Wednesday, February 11, 2009

Cocodrillo Bread

(Adapted from Williams-Sonoma's Essentials of Baking)

This is a beautiful artisanal-type bread that's made using what is called a "sponge method" -- allowing the yeast to ferment for a relatively long period of time with some flour and liquid. The advantage of this method is that it allows the flavors to develop and you end up with an incredibly full-flavored bread. The other advantage is that you spend five minutes on it before you go to bed, spend 20 minutes on it the next day in between doing loads of laundry or running errands, and voila! You have two huge loaves of amazing bread.

For the sponge:
2 1/2 teaspoons active dry (NOT instant) yeast
half a bottle of dark beer
3 cups cool water
1 cup rolled oats (or any rolled mixed cereal blend)
1 cup whole wheat flour
1 1/2 cups AP (plain) flour

Mix together, cover with plastic wrap, and let sit overnight at room temperature.

For the dough:
3 cups AP (plain) flour
1 cup whole wheat flour
1 tablespoon kosher or sea salt (NOT iodized salt)

1 1/2 cup AP (plain) flour for work surface and pan

Mix whole wheat flour and salt into sponge, adding AP flour until mixture forms a ball. Turn out onto well floured work surface and knead for 5-7 minutes or until smooth and elastic. Do not add too much flour. The dough will be quite soft. Add only enough flour to prevent MAJOR sticking. I can't over-emphasize this! It's better to add too little flour than too much!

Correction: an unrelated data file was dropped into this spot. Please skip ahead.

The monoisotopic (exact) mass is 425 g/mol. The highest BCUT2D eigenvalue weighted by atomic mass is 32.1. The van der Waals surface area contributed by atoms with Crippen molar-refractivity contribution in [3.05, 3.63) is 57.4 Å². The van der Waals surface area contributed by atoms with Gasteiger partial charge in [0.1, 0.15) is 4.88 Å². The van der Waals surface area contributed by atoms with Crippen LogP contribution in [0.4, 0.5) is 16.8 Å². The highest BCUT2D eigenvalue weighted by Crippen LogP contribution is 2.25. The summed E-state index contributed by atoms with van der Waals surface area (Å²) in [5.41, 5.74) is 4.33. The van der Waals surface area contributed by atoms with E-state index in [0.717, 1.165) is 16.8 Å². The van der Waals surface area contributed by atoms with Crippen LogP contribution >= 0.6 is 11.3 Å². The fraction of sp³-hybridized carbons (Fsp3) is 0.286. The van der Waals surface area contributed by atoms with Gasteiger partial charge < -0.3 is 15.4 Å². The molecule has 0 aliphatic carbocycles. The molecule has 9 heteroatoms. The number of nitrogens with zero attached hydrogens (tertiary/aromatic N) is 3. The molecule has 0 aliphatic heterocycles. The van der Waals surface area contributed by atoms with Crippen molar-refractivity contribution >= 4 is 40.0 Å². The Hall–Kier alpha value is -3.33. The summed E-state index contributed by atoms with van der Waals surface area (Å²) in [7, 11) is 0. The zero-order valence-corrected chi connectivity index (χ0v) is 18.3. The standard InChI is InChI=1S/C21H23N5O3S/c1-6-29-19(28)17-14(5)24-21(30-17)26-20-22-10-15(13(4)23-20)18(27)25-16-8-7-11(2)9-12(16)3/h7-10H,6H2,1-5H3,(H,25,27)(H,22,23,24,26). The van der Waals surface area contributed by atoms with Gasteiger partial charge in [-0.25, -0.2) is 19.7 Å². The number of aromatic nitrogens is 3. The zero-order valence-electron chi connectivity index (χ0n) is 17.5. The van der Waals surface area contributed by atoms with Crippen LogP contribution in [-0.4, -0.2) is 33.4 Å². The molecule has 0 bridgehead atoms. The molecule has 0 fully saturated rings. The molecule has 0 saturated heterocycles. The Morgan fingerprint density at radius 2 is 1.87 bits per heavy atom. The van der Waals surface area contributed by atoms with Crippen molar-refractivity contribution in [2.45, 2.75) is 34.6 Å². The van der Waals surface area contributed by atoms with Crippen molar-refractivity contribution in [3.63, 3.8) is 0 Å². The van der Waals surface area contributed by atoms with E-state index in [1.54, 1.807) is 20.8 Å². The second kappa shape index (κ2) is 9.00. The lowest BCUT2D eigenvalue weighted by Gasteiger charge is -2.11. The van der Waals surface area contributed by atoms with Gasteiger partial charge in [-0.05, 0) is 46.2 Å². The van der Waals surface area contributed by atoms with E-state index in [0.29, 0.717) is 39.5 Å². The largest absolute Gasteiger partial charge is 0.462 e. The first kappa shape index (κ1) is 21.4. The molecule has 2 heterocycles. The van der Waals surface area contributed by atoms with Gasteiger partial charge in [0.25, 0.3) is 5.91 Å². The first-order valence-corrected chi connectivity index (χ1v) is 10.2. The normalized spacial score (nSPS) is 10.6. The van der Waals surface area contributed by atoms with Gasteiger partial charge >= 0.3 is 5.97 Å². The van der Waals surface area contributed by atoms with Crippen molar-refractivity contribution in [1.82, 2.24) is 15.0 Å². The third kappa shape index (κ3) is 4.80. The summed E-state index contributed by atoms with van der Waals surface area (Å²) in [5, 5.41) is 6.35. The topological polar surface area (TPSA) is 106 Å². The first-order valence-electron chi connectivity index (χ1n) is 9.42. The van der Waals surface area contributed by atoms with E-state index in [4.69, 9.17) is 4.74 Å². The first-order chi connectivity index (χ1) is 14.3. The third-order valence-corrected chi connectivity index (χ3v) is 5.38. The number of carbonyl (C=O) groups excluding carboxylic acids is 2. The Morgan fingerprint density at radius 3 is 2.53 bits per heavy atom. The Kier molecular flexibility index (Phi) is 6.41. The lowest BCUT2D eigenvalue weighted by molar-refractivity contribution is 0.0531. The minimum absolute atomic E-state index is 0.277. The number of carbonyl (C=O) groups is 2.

Place the dough in a lightly oiled bowl, cover with plastic wrap, and let rise until doubled, about 1 1/2 - 2 hours. Dust a work surface liberally with flour. Spread 1/2 - 3/4 cup flour on a large baking sheet. Gently deflate the dough, form carefully into a ball, and place on the floured pan. The book says at this point: "Do not be daunted by the softness of the dough." I think that's funny... but it's also true. It's a very soft dough! Sprinkle another 1/2 cup flour over the top of the loaves. Let rize for 30-45 minutes or until doubled.

Preheat the oven to 400 degrees (200 Celsius).

When dough is doubled, using a large knife, GENTLY cut the round into halves, turn halves cut side up, spacing the loaves as far apart as you can get them, and place into the oven. Bake 35-40 minutes until they are lightly browned and sound hollow when tapped. Do not over-bake or the bread will be dry. Turn oven off and let the bread sit in the oven for ten minutes. Cool completely before slicing.


Christi Lee said...

sweet! Thanks for posting those two bread recipes, friend! Is this the beer bread you made for Thanksgiving? You could have said that in the post, but I didn't read too closely... not quite ready to bake.

Laura said...

Yup, this is the stuff! Hope you enjoy it.

Christi Lee said...


Aimee said...

Could you clarify whether you are using the US cup (about 237 millilitres/ half pint) or the Metric cup (250 millilitres).
Do you think it would make much difference?

Laura said...

Hi Aimee, thanks for commenting. I am using the U.S. cup (what we call a dry measure), BUT I don't think it would make that much difference. Baking bread is a bit more intuitive and tactile than just pure measure -- like cake-baking for instance.